The Claimant, aged 31 years at date of settlement, was born with spina bifida and hydrocephalus, and received ventricular peritoneal shunt. He was paraplegic and wheelchair dependent.

At the age of 20, he was admitted to the Defendant’s hospital with a blocked shunt and raised intracranial pressure. Two days later a consultant examined him and reviewed the CT scan, confirming that the pressure was almost certainly due to shunt malfunction.

One week later, the Claimant’s visual acuity was reduced to “counting fingers” in the right eye and 3/60 in the left eye. Consultant ophthalmologist examined Claimant’s eyes, which showed grossly swollen and haemorrhagic optic nerve heads. He advised the treating consultant that suspicion of raised intracranial pressure appeared correct. Planned shunt insertion four weeks later did not take place. A further month later another specialist took charge of the Claimant’s case and a craniotomy was performed one week later.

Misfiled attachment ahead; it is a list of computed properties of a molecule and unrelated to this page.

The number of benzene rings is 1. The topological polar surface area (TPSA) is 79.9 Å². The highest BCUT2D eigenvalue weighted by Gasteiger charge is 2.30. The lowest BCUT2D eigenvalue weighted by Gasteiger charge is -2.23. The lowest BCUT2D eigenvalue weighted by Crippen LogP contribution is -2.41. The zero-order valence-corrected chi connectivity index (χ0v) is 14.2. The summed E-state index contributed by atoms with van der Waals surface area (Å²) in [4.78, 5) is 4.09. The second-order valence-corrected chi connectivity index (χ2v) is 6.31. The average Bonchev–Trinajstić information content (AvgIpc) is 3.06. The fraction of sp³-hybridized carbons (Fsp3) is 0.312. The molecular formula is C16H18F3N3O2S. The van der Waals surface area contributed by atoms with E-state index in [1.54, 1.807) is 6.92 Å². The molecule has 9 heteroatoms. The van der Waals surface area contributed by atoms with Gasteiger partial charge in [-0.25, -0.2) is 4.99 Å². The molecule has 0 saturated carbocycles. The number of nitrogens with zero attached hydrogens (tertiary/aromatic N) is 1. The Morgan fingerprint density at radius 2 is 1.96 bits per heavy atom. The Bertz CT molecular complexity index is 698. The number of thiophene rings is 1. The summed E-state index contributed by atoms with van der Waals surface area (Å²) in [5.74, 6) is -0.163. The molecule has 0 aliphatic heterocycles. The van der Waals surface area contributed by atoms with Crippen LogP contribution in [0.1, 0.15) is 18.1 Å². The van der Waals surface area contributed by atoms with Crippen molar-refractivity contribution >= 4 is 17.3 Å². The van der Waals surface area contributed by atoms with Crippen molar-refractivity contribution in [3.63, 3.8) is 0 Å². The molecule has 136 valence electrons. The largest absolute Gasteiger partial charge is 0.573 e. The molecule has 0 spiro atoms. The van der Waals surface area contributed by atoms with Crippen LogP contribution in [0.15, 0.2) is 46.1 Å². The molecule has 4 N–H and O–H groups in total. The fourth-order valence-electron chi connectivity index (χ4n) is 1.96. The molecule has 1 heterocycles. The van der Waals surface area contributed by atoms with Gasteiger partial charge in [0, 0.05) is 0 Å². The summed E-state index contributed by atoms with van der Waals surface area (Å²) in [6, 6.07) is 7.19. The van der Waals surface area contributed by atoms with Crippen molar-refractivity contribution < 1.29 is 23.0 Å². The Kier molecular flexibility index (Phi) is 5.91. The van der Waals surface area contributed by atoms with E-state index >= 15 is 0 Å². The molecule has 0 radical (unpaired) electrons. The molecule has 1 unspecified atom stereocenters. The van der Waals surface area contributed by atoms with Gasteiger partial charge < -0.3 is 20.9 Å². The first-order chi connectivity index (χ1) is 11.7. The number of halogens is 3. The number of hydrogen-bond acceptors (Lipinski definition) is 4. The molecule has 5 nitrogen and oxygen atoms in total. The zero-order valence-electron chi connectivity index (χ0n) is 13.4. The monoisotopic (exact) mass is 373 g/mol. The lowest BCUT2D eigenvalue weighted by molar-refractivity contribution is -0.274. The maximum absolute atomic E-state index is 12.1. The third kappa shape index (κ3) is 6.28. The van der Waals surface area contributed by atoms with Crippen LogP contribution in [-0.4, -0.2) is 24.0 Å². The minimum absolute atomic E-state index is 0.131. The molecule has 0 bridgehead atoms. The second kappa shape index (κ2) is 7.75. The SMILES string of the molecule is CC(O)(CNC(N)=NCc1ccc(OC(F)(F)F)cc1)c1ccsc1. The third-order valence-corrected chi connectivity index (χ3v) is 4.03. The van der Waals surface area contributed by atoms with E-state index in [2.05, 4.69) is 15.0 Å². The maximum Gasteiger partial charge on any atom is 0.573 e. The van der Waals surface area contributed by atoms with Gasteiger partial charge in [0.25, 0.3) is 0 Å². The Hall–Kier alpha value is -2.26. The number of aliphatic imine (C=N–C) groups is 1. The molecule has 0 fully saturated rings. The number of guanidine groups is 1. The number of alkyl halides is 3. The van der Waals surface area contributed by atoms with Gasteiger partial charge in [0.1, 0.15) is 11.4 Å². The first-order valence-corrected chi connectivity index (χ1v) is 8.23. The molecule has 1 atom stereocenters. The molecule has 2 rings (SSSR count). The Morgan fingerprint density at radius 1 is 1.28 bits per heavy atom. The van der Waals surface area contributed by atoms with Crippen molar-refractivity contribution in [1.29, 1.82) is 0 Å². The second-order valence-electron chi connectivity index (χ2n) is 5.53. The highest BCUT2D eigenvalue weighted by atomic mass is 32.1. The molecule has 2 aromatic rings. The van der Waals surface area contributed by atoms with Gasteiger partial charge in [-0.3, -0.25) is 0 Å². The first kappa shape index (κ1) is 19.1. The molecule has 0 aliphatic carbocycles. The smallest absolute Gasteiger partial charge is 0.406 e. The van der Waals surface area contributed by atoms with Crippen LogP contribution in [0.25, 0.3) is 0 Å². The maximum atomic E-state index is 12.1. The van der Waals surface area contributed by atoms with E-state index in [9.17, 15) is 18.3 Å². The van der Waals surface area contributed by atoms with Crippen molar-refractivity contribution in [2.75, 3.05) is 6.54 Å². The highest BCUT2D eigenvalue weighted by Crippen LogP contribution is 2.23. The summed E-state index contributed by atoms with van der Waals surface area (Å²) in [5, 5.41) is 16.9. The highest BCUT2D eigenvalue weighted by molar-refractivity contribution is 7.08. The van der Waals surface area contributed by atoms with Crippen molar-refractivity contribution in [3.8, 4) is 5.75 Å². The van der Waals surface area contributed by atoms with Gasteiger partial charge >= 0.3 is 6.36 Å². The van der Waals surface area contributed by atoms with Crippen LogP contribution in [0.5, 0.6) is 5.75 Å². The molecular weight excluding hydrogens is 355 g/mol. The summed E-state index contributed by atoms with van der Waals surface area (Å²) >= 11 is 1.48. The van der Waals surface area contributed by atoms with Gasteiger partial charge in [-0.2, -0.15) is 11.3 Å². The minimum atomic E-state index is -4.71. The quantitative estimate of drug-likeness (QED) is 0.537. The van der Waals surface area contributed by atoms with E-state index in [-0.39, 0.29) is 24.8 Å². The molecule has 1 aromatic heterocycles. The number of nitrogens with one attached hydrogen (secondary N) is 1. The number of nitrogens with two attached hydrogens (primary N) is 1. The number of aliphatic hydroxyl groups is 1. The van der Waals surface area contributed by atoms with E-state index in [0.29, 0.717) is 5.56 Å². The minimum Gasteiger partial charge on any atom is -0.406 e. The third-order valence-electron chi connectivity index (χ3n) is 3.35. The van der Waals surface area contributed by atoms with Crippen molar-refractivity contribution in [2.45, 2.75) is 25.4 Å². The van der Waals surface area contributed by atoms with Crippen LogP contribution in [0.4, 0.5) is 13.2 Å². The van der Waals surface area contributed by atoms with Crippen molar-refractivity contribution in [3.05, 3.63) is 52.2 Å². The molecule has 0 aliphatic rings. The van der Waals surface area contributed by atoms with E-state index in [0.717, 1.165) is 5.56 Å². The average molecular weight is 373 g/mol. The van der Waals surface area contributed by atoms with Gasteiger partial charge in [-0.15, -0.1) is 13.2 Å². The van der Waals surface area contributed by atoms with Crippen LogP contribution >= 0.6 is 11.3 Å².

Claimant suffered permanent blindness and alleged this was consequent to Trust’s negligent delay in performing shunt revision. Defendant admitted some delay in treatment but argued injury to Claimant’s sight had already occurred by this stage and accordingly delay had not caused additional loss. Defendant further argued due to cognitive and physical difficulties the Claimant suffered, which were pre-existing, his additional care needs consequent to blindness were limited.

Out of court settlement: £340,000 lump sum and periodical payments of £30,000 per annum for duration of life (estimated General Damages £150,000).